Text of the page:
After signing the message with the self-signed cert, send it on its way. If we authenticate, we know that we can sign our SAML Messages. The ability to sign our SAML Messages means we can change values in the Assertion and they will be accepted by the Service Provider.
Token Recipient Confusion / Service Provider Target CONfusion tests whether or not the Service Provider validates the Recipient. This means, that if the response was meant to a different Service Provider, the current Service Provider should notice it and reject the authentication. The Recipient field is an attribute of the SubjectConfirmationData element, which is a child of the Subject element in a SAML Response.
The SubjectConfirmationData element specifies additional data that allows the subject to be confirmed or constrains the circumstances under which the act of subject confirmation can take place. Subject confirmation takes place when a relying party seeks to verify the relationship between an entity presenting the assertion (that is, the attesting entity) and the subject of the assertion’s claims.
The Recipient attribute found on the SubjectConfirmationData element is a URL that specifies the location to which the Assertion must be delivered. If the Recipient is a different Service Provider than the one who receives it, the Assertion should not be accepted.
SAML Token Recipient Confusion (SAML-TRC) has a few prequisite conditions in order for us to attempt exploitation. First, we need to have a legitimate account on a Service Provider. Second, SP-Target must accept tokens issued by the same Identity Provider that services SP-Legit.
The attack is relatively simple if the conditions are true. We authenticate to SP-Legit via the shared Identity Provider. We then intercept the SAML Response on its way from the IdP to SP-Legit. Once intercepted, we send the SAML Response that was intended for SP-Legit to SP-Target instead. If SP-Target accepts the Assertion; we’ll find ourselves logged in with the same account name as we have for SP-Legit and get access to SP-Target’s corresponding resources.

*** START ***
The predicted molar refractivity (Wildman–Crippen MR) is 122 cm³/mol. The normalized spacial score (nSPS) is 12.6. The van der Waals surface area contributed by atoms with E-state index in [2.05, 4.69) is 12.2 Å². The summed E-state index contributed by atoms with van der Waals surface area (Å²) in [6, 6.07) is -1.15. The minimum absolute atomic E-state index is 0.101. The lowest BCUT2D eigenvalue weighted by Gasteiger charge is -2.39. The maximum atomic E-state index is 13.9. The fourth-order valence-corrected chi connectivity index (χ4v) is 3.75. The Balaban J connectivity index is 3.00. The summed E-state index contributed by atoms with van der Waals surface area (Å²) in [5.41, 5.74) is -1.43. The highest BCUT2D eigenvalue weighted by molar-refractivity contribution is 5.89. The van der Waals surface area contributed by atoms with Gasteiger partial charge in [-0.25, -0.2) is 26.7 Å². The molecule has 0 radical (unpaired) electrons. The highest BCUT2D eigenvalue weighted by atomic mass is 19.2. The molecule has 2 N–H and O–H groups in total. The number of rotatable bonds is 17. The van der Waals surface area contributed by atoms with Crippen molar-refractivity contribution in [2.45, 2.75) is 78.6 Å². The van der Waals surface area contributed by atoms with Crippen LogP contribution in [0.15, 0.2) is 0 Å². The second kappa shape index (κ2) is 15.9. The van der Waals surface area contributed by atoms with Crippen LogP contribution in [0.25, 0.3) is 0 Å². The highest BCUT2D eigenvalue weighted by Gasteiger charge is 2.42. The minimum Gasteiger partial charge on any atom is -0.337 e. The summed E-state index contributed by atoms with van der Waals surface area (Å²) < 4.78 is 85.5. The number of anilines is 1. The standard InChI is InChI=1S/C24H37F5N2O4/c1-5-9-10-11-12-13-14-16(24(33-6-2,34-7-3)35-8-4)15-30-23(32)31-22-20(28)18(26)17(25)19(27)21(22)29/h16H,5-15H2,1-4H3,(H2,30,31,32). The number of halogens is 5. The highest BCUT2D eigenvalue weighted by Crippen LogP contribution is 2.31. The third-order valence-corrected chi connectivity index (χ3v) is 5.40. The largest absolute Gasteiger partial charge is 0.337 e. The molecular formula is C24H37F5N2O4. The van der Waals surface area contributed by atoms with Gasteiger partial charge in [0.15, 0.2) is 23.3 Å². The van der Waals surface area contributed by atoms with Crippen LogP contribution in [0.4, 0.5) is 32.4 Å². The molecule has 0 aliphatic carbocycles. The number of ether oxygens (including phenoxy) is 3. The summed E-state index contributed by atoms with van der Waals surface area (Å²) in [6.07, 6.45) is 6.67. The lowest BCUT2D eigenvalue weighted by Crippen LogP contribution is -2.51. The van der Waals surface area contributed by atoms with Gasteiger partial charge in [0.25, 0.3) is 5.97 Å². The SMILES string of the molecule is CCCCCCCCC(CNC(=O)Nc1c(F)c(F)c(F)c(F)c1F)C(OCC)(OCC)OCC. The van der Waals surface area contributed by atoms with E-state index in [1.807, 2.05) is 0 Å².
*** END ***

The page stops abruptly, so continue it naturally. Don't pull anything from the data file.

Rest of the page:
After performing the directory brute forcing I found the following page:
It's a logout page, I opened the above link and it did redirect me to the following page
The base parameter is taking a URL so how about replacing that with the old classic
Using SAMLExtractor that can take a list of URLs and then give you back the callback (SAML consume) URL, I decided to feed the tool with all subdomains of
uberinternal.comto see if there are other domains that use the same library and there was.
What I did next was to create a script that calls the vulnerable page
oidauth/promptand try the XSS and if my input is reflected it gives me a nice vulnerable message.
from colorama import init ,Fore, Back, Style
with open("/home/fady/uberSAMLOIDAUTH") as urlList:
for url in urlList:
request = requests.get(url2, allow_redirects=True,verify=False)
doesit = Fore.RED + "no"
if ("Fady" in request.content):
doesit = Fore.GREEN + "yes"
print(Fore.WHITE + url2)
print(Fore.WHITE + "Len : " + str(len(request.content)) + " Vulnerable : " + doesit)
The attacks were obtained from https://epi052.gitlab.io/notes-to-self/blog/2019-03-13-how-to-test-saml-a-methodology-part-two/ You can find additional resources and write-ups in https://epi052.gitlab.io/notes-to-self/blog/2019-03-16-how-to-test-saml-a-methodology-part-three/